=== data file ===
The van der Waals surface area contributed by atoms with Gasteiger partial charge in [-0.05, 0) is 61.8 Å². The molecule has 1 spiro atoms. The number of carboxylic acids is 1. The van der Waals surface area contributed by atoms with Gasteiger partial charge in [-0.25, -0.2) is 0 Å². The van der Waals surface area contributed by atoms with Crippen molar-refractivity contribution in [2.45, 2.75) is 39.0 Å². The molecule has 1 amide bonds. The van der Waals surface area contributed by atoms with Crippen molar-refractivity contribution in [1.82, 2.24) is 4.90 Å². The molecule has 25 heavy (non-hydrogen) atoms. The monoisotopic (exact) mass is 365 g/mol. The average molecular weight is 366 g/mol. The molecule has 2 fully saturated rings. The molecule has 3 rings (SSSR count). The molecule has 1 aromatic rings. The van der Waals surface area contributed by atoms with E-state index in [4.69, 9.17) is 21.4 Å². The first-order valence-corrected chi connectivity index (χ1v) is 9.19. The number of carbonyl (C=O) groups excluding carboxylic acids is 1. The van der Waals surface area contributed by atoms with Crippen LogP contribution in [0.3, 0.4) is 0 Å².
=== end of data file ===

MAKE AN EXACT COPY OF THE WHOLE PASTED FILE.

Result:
The van der Waals surface area contributed by atoms with Gasteiger partial charge in [-0.05, 0) is 61.8 Å². The molecule has 1 spiro atoms. The number of carboxylic acids is 1. The van der Waals surface area contributed by atoms with Gasteiger partial charge in [-0.25, -0.2) is 0 Å². The van der Waals surface area contributed by atoms with Crippen molar-refractivity contribution in [2.45, 2.75) is 39.0 Å². The molecule has 1 amide bonds. The van der Waals surface area contributed by atoms with Crippen molar-refractivity contribution in [1.82, 2.24) is 4.90 Å². The molecule has 25 heavy (non-hydrogen) atoms. The monoisotopic (exact) mass is 365 g/mol. The average molecular weight is 366 g/mol. The molecule has 2 fully saturated rings. The molecule has 3 rings (SSSR count). The molecule has 1 aromatic rings. The van der Waals surface area contributed by atoms with E-state index in [4.69, 9.17) is 21.4 Å². The first-order valence-corrected chi connectivity index (χ1v) is 9.19. The number of carbonyl (C=O) groups excluding carboxylic acids is 1. The van der Waals surface area contributed by atoms with Crippen LogP contribution in [0.3, 0.4) is 0 Å².